He wrote of these years, “. I was obliged to do something for the relief of the great suffering among the poor Jews.
An Exposition on the Acts – Arno Gaebelein –
It appeared to me a grand opportunity to show to gaebepein the practical side of Christianity” Half a Century, Toward the turn of the century, focus began to shifted from Jewish evangelism to a Bible teaching and conference ministry. Through contacts with men such as James H. Scofield, Gaebelein began to write and speak extensively on prophecy.
When Brookes died inOur Hope came to be seen gabelein the ideological successor to Brooks’ The Truth, and it became an instrument for proclaiming nation-wide. Gaebelein believed that Israel was the key not only to biblical prophecy, but to all history, and he sought to understand current events through careful teaching and application of prophecy.
In the years between andreputation as a Bible teacher arnoo his prominence grew significantly. It was there that C. Scofield first mentioned his desire to publish a study Bible and asked for Gaebelein’s assistance in the project.
Both men were fervent dispensationalists, and Scofield asked Gaebelein to provide the prophetic portions of the Scofield Reference Bible. So great was his admiration of Gaebelein, that Scofield wrote him saying, “By all means follow your own views of prophetic analysis.
I sit at your feet when it comes to prophecy and congratulate in advance the future readers of the Reference Bible on having in their hands a safe, clear, sane guide through what to most is a labyrinth” Half a Century The events and tragedy of World War I troubled Gaebelein, and he was saddened to see the progress of Zionism slowed by the war. He cautioned his readers not to identify the war as Armageddon and exhorted them to trust God and turn to the Bible for comfort and guidance.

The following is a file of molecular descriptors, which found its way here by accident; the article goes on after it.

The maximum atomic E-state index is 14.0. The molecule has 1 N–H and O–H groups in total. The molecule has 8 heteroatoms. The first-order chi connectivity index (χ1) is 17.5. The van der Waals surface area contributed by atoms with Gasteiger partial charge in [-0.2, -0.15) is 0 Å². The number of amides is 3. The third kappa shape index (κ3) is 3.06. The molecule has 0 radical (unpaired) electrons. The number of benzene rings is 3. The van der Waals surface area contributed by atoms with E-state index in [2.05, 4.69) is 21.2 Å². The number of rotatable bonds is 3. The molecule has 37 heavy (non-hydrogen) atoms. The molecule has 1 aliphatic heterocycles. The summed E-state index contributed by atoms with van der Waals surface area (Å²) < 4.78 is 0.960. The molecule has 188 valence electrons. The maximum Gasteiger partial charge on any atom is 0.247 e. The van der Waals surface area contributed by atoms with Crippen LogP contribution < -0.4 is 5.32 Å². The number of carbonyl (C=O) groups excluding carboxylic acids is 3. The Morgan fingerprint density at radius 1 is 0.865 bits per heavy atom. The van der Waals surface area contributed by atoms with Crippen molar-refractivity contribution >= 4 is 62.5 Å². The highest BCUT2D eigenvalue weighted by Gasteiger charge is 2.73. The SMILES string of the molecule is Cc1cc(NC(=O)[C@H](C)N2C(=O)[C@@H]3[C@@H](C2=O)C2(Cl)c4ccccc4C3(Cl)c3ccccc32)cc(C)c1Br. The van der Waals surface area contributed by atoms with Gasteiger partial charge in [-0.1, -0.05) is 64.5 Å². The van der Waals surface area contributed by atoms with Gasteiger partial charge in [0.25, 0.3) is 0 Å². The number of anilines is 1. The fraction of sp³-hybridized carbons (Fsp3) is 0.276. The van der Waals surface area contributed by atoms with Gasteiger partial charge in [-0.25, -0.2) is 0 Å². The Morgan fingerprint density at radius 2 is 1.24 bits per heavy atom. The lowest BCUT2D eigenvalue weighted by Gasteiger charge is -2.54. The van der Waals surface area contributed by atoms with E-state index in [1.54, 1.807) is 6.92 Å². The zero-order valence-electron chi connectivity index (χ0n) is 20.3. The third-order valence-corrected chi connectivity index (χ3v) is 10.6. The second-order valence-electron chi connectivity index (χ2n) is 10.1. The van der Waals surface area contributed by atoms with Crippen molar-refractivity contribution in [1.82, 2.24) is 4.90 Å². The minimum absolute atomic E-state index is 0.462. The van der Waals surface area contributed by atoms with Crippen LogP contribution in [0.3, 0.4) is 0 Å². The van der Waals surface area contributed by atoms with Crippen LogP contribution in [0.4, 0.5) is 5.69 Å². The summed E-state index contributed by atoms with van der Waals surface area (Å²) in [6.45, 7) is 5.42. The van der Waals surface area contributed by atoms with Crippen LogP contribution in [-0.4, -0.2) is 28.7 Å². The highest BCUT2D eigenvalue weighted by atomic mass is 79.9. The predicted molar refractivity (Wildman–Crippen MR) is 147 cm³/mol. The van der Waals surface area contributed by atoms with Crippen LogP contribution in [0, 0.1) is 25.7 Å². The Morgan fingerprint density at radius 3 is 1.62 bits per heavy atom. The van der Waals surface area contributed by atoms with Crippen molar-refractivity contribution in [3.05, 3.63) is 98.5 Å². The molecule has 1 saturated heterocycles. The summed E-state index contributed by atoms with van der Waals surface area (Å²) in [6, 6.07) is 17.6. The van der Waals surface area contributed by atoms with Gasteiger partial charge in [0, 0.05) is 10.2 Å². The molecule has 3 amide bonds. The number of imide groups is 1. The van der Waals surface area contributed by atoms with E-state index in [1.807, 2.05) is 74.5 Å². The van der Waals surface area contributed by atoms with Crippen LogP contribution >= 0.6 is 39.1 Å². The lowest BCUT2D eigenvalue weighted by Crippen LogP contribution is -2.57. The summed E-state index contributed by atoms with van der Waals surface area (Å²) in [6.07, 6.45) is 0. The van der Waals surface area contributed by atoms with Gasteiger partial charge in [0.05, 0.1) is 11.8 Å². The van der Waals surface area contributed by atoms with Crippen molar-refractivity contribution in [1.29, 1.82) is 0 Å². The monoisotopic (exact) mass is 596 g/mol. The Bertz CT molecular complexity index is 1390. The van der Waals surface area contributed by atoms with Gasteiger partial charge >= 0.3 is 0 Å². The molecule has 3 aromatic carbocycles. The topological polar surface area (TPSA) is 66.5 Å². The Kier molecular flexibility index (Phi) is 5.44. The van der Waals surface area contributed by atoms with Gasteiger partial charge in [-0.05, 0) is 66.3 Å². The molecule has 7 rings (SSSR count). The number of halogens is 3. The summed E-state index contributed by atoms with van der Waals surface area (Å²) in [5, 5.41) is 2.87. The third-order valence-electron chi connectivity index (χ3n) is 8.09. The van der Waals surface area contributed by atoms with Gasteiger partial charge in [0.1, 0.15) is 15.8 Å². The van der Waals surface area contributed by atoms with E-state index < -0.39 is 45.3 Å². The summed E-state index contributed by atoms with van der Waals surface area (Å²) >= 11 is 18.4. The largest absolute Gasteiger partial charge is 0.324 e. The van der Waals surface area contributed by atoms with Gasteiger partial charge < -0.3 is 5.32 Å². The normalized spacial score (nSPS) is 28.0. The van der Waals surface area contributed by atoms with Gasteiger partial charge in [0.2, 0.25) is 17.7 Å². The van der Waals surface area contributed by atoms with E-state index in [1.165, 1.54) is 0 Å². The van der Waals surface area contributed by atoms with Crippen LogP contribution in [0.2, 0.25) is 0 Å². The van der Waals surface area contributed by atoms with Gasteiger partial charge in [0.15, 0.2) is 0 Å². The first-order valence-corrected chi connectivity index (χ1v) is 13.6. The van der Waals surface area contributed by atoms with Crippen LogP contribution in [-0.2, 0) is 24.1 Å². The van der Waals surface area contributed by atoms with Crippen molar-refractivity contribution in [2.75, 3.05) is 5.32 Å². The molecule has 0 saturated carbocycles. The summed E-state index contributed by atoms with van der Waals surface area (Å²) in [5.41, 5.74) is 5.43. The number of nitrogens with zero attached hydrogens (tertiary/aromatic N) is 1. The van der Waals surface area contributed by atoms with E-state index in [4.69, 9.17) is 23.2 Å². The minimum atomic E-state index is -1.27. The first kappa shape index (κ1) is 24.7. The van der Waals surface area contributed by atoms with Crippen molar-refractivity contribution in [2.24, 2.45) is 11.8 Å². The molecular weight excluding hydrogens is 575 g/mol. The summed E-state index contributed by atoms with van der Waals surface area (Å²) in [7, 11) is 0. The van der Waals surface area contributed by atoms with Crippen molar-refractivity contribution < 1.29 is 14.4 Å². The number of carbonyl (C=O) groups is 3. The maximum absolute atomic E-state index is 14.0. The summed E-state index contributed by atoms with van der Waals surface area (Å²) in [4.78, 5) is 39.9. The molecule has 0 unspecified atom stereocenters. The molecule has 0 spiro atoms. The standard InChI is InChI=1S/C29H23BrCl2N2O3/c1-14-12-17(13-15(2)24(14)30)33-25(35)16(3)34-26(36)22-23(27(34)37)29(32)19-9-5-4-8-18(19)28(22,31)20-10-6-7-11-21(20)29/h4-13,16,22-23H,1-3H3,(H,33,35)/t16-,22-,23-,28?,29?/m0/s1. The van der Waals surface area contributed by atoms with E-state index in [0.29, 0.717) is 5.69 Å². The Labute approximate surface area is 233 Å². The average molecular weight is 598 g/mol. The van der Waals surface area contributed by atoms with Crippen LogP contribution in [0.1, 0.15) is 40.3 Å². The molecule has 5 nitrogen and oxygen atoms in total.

He closely watched the events of the war and when Jerusalem was captured by British forces, he claimed it as the most significant event of In the years after the war, Gaebelein became a vocal and prolific defender of fundamentalism, inerrancy, and premillennialism. He engaged critics from the pulpit and in print and always did so with a firm but irenic spirit.
InWheaton College conferred upon him an honorary Doctor of Divinity degree. Politically conservative, he saw a great threat in Communism, and it is in his responses to it, as well as some of his statements on conspiracy theories, that he has been criticized. Inhe published his thirty-eighth volume, Conflict of the Ages. Controversial to some, the book portrayed all of human history as conflict between God and Satan, and as obedience and disobedience to the will of God.
In it he addressed current events and focused especially on the threat of Communism. In the s, the dangers of Communism gave way to the threat of Nazism, which Gaebelein abhorred. In he sailed to Germany to witness first-hand the Nazi regime, and he denounced gaebeldin continuously in the pages of Our Hope. While many American religious leaders denied or ignored contemporary reports of extermination, Gaebelein repeatedly reported Jewish conditions.
In andGaebelein rejoiced in Hitler’s demise but was greatly grieved over the Holocaust. While he saw the end of the war, he did not live to see either the return of the Jews gaebeelein Israel or the return of Jesus Christ in the rapture, as had been his hope. He died in his home on Christmas Day, InGaebelein arnl written a letter to English to be published in case he died before the Lord’s return.
In it he proclaimed his lifelong faith and hope: Perhaps in His infinite mercy He may still tarry to add more members to His Body, His own fullness, which filleth all in all” quoted in Arno C. Throughout his ministry Gaebelein shunned prophetic date-setting and those who practiced it, arguing that our hope and interest must not be in the Antichrist but, rather, in Jesus Christ.
With the storm clouds of war gathering once again inGaebelein wrote words that applied not only to his readers then, but to us as well: We look at the approaching storm precipitating all into an abyss of hopelessness. We look again and see a marvelous sunrise. The Morningstar appears, the herald of the Day and the Sun in all His glory. Lexicon Search Greek Hebrew Gaebdlein. Before Christ Edersheim Flavius Josephus more.